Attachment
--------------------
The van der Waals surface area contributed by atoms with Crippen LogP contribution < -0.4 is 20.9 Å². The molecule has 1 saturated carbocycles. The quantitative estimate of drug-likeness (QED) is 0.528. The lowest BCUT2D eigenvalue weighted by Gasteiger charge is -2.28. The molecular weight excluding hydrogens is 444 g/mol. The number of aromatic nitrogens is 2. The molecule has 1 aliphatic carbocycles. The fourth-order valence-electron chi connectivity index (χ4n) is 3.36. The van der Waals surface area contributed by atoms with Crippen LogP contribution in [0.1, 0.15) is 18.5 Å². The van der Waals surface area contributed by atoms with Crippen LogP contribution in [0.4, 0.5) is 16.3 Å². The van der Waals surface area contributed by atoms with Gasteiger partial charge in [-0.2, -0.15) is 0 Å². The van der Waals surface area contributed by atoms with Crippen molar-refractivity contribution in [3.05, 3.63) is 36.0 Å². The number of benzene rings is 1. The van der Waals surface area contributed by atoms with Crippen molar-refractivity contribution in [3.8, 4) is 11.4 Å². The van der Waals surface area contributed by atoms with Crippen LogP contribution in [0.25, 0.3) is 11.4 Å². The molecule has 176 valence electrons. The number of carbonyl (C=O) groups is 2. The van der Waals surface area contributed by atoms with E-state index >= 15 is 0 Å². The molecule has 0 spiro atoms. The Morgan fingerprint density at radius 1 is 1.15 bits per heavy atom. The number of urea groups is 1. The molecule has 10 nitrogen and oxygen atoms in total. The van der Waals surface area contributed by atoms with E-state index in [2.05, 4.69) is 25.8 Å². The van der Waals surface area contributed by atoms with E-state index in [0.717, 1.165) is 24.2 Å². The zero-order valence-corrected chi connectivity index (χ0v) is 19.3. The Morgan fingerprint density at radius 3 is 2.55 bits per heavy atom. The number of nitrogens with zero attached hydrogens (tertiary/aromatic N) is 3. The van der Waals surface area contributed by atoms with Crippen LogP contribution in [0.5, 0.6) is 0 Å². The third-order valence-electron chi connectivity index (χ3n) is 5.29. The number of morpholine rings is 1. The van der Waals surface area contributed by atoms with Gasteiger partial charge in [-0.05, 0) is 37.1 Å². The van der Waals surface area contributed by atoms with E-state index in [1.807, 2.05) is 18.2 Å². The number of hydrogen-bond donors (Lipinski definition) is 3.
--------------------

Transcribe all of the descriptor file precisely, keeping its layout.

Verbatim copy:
The van der Waals surface area contributed by atoms with Crippen LogP contribution < -0.4 is 20.9 Å². The molecule has 1 saturated carbocycles. The quantitative estimate of drug-likeness (QED) is 0.528. The lowest BCUT2D eigenvalue weighted by Gasteiger charge is -2.28. The molecular weight excluding hydrogens is 444 g/mol. The number of aromatic nitrogens is 2. The molecule has 1 aliphatic carbocycles. The fourth-order valence-electron chi connectivity index (χ4n) is 3.36. The van der Waals surface area contributed by atoms with Crippen LogP contribution in [0.1, 0.15) is 18.5 Å². The van der Waals surface area contributed by atoms with Crippen LogP contribution in [0.4, 0.5) is 16.3 Å². The van der Waals surface area contributed by atoms with Gasteiger partial charge in [-0.2, -0.15) is 0 Å². The van der Waals surface area contributed by atoms with Crippen molar-refractivity contribution in [3.05, 3.63) is 36.0 Å². The number of benzene rings is 1. The van der Waals surface area contributed by atoms with Crippen molar-refractivity contribution in [3.8, 4) is 11.4 Å². The van der Waals surface area contributed by atoms with Crippen LogP contribution in [0.25, 0.3) is 11.4 Å². The molecule has 176 valence electrons. The number of carbonyl (C=O) groups is 2. The van der Waals surface area contributed by atoms with E-state index >= 15 is 0 Å². The molecule has 0 spiro atoms. The Morgan fingerprint density at radius 1 is 1.15 bits per heavy atom. The number of urea groups is 1. The molecule has 10 nitrogen and oxygen atoms in total. The van der Waals surface area contributed by atoms with E-state index in [2.05, 4.69) is 25.8 Å². The van der Waals surface area contributed by atoms with E-state index in [0.717, 1.165) is 24.2 Å². The zero-order valence-corrected chi connectivity index (χ0v) is 19.3. The Morgan fingerprint density at radius 3 is 2.55 bits per heavy atom. The number of nitrogens with zero attached hydrogens (tertiary/aromatic N) is 3. The van der Waals surface area contributed by atoms with Crippen LogP contribution in [0.5, 0.6) is 0 Å². The third-order valence-electron chi connectivity index (χ3n) is 5.29. The number of morpholine rings is 1. The van der Waals surface area contributed by atoms with Gasteiger partial charge in [-0.05, 0) is 37.1 Å². The van der Waals surface area contributed by atoms with E-state index in [1.807, 2.05) is 18.2 Å². The number of hydrogen-bond donors (Lipinski definition) is 3.